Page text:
Book Review of "The Lusty Argonian Maid" Essay

In this article I have chosen to review The Lusty Argonian Maid, a controversial book by Crassius Curio. It’s controversial in the sense that it contains a large amount of innuendo, and is banned for indecent content in the Summerset Isles.

Now those of you that know me understand that I am always on the lookout for banned and controversial books. There is a certain alluring quality to what the unwashed masses consider “forbidden knowledge”.

My search for these rare gems has taken me from High Rock and the Iliac Bay, all through the Imperial Province of Cyrodiil, and even to the red mountain of Vvardenfell. I can say with utmost certainty that in all my travels The Lusty Argonian Maid has been the most difficult to find.

This book did not have a limited printing. I found hundreds of copies of this book easily. In the bargain bins in the backs of bookstores, under table legs, lying on the side of the road…there were plenty of copies in every major city. Finding a complete copy in good condition was another matter.

It seemed no matter how many places I looked I could not find any that were not the victims of intentional or accidental abuse. For the pious few who proudly make frequent appearances at one of the temples to the nine divines this book makes excellent kindling for the fire. For the rest of the common folk the fate of these books bordered on the barbaric. Often times I would find pages missing or the text intentionally marked through, however the most common issue I found plaguing this book was that many of the pages were stuck together.

I decided that the only place I could find a clean and complete copy of the book was to purchase one from the author, Crassius Curio. At the time he was living a rather comfortable life in the capital city of Vivec, and I just happened to be nearby at the library researching Reflections on Cult Worship. Crassius was overjoyed that I showed an interest in his work, and instead of selling me a copy he wished to give me a copy if I would let him kiss me on the cheek.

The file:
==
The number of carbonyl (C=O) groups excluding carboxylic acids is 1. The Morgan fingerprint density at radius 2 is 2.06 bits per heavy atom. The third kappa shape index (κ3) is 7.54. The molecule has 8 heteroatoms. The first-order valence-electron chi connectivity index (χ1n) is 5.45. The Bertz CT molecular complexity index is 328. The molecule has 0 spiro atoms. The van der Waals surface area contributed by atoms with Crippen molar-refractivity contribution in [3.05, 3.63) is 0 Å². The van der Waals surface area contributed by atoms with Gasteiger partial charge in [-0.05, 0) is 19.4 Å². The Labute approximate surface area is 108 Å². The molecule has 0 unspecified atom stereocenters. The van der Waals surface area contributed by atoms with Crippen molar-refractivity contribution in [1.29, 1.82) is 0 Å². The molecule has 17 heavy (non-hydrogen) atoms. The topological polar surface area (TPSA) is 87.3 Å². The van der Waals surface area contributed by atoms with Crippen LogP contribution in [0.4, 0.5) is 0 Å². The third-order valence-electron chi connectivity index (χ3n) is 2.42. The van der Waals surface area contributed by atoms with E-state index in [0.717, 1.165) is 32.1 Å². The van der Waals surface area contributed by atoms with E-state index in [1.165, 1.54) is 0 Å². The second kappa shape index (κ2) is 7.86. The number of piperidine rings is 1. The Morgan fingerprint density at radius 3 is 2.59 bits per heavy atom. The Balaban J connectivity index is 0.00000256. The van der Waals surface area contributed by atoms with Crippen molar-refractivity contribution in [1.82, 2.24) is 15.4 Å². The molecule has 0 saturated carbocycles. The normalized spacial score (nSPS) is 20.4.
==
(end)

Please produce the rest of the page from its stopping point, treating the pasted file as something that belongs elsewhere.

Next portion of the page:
The things I do for my work.

He gave me a personally autographed copy, though I’m not sure if his autograph would actually raise or lower the value of the book. I got out of there as soon as possible just in case he had anything else in mind for me.

The play itself has only two characters: Crantius Colto, who is assumed to be a male Imperial; and his maidservant, a female Argonian named Lifts-Her-Tail. There is also mention of a headmistress, however this character never makes an appearance. Each act involves Master Colto interrupting Lifts-Her-Tail, and asking her to perform special favors for him such as “polishing the spear” and “kneading the bread”. Lifts-Her-Tail responds to the special favors initially with shock and protest, but then acceptance as she quickly agrees to faithfully serve her master. Lifts-Her-Tail’s swift willingness to bend to her master’s wishes could indicate potential feelings for Master Colto, or possibly a fear of punishment. It is difficult to say as these characters are not well-developed.

The adult nature of the play aside I do find it to be well-written, with a rich use of creative metaphors. Each of the acts in the play are written mostly independent of the others, and can easily be broken up to act as short segments between the other performances in a night of somewhat raunchy comedy theatre. It should be noted that when read onstage one should include a generous amount of inflection as the dialogue in this play should sound as ridiculous as possible.

The Lusty Argonian Maid is not a book that should be read in any public space, as it may offend those who happen to take more than a glance at its pages. I read this book in the privacy of my room at the inn and still felt very exposed, however that could be just a reaction due to my strict Altmer upbringing. I do acknowledge Crassius Curio for his skill in writing such a book, however after exploring this macabre of carnal desires I felt as though I needed a bath. Maybe one of these days I’ll stumble upon his other well-known book The Three-Legged Guar and cringe.